When I was eight, I entered a mile Fun Run with my best friend and won it. Not only did I get first place, my time was phenomenally good which shocked everyone as I had not trained for the race, at all.

What followed was a training program that had me getting up at 5:30 every morning before school. Although you might say that’s pretty intense for someone so young, I loved it — at least for a while.

My race was the 5k. I entered every race in the state and was the top runner in my age group from the age 9-12. I had the trophies, newspaper clippings, and attention that most people dream of.

To be honest, I didn’t think much of it as my day was spent very focused on my training schedule, going to school, getting my homework done, and spending time with my friends and family. My days were very balanced, and I can honestly say I was very happy during this time of my life.

But things started to take a darker turn. Parents started to ask a lot of questions about me and my training schedule, especially as I continued to win more races — what was I eating, was I being forced, was this schedule normal for someone my age, and what was the role my father played as my coach? I found myself challenged by parents in the back seats of their cars, their interrogating questions and fixed expressions reflecting from the rearview mirror.

I was confused. My running schedule gave me an incredibly clear mind, I felt energized, motivated, and I excelled at school, what did I do wrong? And what hurt most, they seemed to hate my father — my biggest supporter, my cheerleader, my friend.

When I was twelve, I made the announcement to my father that I no longer wanted to run. He was crushed. To this day, he will fade off commenting on the “incredible gift I had” which does not exactly feel good, but he accepted it and later became one of my biggest supporters in my other endeavors.

When I moved to London and later New York City, I had that same focus and intention to follow through on what I wanted. But what I noticed was a distinct pattern.

I had no problem dreaming big, taking (BIG) action, but what never seemed to follow was receiving the reward. I would find myself stuck in a cycle of striving, learning, researching, studying, and going through the motions of taking action, and yet it never really landed me what I wanted.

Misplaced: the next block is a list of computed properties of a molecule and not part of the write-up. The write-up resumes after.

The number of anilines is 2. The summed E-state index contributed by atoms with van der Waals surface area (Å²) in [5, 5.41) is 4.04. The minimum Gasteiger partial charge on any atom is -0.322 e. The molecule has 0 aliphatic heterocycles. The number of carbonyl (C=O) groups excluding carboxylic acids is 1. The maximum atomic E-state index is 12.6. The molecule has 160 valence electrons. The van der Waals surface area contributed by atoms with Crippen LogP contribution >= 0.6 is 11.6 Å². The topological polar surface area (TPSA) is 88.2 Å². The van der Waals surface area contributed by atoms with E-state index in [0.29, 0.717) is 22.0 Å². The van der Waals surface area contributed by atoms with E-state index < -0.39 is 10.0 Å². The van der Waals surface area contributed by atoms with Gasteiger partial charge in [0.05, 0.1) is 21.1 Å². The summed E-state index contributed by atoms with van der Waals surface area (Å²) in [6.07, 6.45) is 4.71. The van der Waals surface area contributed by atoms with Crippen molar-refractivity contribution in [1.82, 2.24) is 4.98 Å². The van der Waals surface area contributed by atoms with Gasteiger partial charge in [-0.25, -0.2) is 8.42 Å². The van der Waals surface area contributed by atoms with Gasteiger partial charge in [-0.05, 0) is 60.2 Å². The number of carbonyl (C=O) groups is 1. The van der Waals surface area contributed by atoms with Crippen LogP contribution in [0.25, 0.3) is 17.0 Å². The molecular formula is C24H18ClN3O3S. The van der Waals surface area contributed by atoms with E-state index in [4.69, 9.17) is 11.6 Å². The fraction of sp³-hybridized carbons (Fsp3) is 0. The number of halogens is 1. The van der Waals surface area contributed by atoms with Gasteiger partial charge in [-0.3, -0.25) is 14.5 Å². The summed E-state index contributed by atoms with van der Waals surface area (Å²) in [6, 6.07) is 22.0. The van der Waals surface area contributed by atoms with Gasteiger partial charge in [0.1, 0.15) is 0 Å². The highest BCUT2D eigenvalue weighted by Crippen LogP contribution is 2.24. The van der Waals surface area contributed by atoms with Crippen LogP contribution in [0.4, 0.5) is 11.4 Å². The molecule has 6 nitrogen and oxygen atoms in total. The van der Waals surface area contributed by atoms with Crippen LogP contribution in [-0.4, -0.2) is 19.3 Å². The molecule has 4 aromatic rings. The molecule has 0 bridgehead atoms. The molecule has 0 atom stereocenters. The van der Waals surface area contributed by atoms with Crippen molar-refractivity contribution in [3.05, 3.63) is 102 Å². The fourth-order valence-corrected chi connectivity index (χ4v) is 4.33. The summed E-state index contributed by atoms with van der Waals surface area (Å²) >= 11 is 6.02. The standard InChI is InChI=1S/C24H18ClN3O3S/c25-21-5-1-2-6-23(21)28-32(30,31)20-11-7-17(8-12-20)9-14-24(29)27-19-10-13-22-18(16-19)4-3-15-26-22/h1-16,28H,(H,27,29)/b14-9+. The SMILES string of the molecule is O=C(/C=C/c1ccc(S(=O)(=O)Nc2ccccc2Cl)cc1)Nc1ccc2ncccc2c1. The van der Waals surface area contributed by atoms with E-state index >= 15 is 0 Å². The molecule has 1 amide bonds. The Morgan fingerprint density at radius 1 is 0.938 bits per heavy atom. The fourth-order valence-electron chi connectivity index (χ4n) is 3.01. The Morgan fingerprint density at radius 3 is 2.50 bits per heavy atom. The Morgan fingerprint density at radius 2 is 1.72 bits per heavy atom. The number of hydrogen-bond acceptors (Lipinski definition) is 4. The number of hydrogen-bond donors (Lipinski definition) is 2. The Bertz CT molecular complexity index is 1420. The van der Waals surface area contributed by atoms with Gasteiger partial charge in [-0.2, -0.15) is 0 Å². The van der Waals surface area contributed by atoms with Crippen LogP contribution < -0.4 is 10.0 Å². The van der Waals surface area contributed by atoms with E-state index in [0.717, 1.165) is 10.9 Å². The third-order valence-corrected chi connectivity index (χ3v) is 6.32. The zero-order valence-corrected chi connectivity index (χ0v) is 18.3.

As much as I like to believe I was a rebel or a punk to the norm, I discovered that I was terrified of failing and never living up to my potential, and yet the idea of success had a painful association for me.

I wanted to live in peace, and success did not bring me that in the past. I wanted to know who I was, not what everyone thought I should be, living according to others’ expectations.

I pursued art which marked something that no one I knew could touch. It became my private place with entirely different rules which upended all the linear steps to success we generally hear about.

The rules were rooted in connecting with the invisible laws, perception, and self-discovery.

When I found myself working jobs that paid me far less than my worth, working endless hours and being undermined with condescension and abuse, I hit a breaking point.

I could not live this way anymore. It was not about willing myself anymore, I was miserable. So miserable, in fact, I experienced panic for more than a year. My body reached a breaking point. I had lost the plot.

This is when I started asking myself, “When were things easy? When was I really happy?”

I had to start putting things back together, trace the line back to when I learned that it was not safe to ask or receive happiness in whatever form that was. I had to start simple.

I did not start with money, Hell No! I did not like that topic, despite it being what most connected to my anxiety and fear.

But when I finally started looking at what I most avoided, my deep need for security, I not only uncovered my deepest resistances, I began to heal.

As an artist, I hated admitting I needed security because I was fearless, I didn’t need money, I could do anything ;). But the truth is, I thought about it everyday in some form or another and that bothered me.

Money talk aside, I believe in people finding their own answers, those are always the best answers, but it can require being challenged sometimes.

We can get caught up with so many anxieties and fears, we cannot see how they hold us back from stepping more into who we already are.

Healing is an ongoing process, as is self-discovery. And they often happen in tandem. It’s important to honor what you have lived and allow yourself to be patient in your growth.

Catherine xx